They have given me valuable information about my illness.
When I was diagnosed with Spondylitis, the Spondylitis Association of America was my go-to spot to learn more. I refer to their website frequently, subscribe to their Spondylitis Plus magazine, and participate in their online support forums. Their staff is always friendly and helpful. They support research and have made a real difference in people's lives.
When I was diagnosed with ankylosing spondylitis in 1990, I felt totally alone. My brother also had it, but he lived in another state. I met a fellow AS sufferer at an Arthritis Foundation aquatics center. She gave me old copies of the Spondylitis Association's newsletter. I will be forever grateful to her. I joined the association that year and have been a member ever since. I have attended SAA educational forums in two states, attended support group meetings, participated in the online message board, and promoted SAA at health fairs in my state where I also represent the Arthritis Foundation. One of the most important ways the SAA has helped me was by printing an article in its newsletter by a rheumatologist in my home state. When I moved back home, I looked up that rheumatologist's office, and even though he had retired, I was able to find my new rheumatologist at his old office. That doctor is still my rheumatologist 13 years later. I know that I can count on the SAA to put the money it receives to good use: investing in research, sponsoring educational forums, and providing the information AS patients and their families need to know.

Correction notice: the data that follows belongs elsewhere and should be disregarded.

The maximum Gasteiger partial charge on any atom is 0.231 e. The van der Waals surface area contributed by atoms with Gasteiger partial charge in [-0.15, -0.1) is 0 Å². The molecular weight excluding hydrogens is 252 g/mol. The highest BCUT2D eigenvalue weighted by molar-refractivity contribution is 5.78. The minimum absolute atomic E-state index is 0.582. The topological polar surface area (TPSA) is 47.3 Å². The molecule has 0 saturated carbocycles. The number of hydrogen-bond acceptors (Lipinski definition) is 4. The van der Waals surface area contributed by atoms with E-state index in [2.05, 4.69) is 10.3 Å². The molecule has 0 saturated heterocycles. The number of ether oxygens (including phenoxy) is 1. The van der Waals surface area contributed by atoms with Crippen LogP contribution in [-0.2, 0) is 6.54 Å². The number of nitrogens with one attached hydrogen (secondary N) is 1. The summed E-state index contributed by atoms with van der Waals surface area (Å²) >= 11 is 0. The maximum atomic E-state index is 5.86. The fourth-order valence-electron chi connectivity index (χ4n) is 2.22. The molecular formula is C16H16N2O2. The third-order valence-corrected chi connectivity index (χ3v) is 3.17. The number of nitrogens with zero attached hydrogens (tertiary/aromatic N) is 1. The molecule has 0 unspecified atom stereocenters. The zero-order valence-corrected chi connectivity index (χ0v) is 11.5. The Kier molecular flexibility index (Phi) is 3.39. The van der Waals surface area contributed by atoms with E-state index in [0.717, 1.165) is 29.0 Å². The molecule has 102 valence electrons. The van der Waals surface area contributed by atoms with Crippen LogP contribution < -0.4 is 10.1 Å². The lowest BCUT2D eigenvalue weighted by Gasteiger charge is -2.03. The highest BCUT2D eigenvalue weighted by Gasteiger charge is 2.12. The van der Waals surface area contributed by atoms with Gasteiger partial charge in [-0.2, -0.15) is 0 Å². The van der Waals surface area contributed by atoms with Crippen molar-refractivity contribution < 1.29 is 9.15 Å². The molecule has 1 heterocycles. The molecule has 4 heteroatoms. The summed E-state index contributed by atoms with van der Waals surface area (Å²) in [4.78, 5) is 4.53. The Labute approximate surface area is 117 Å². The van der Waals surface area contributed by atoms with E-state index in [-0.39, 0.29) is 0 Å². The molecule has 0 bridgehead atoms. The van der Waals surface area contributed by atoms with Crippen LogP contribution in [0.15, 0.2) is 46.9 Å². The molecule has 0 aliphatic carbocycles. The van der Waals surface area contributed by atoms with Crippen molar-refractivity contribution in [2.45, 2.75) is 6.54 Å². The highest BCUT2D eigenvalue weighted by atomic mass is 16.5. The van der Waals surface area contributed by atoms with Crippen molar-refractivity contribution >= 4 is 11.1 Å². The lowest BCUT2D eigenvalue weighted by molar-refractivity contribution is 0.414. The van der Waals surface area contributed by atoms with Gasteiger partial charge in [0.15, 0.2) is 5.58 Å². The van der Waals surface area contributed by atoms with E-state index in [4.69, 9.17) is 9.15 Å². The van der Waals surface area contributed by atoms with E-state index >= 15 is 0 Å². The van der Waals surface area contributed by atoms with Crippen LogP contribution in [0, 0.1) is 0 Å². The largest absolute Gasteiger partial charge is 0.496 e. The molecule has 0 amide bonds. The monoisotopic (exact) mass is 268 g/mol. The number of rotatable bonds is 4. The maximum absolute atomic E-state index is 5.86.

When I first started becoming symptomatic, it was very difficult the the medical community to diagnose me. I went to several different doctors, then to specialists. Finally, with a preliminary diagnosis from the Mayo Clinic, then confirmation from UCSF, I had some homework to do. There was only one place that clearly explained to me what I was dealing with and provided needed resources, knowledge and connections with others who suffer this debilitating disease. That would be the Spondylitis Association of America. Not only was I able to educated myself about this disease, but also was able to direct members of the medical community to the Spondylitis Association of America. It's wonderful to know that this resource is out there for me and others. I'd be lost without it. I just wish the public at large were more aware. Explaining it is sometimes a bit overwhelming.
When I first first diagnosed with AS, this was the first place I went to for information (as suggested by my doctor, who is one of the foremost authorities on the subject). I was completely lost and really felt quite "alone", even though I have an amazing support system and the availability of superb medical care. I gained a great deal of extremely helpful information Spondylitis Association of America. Their continued support and up-to-date information on latest treatments, etc. is invaluable. i would likely be much more in the dark and alone had it not been for this association. I also have been able to share and support other sufferers through this association. It's reassuring to know that we are not alone, and that there are PEOPLE in an organization who really care. Thank you to all of the people of Spondylitis Association of America.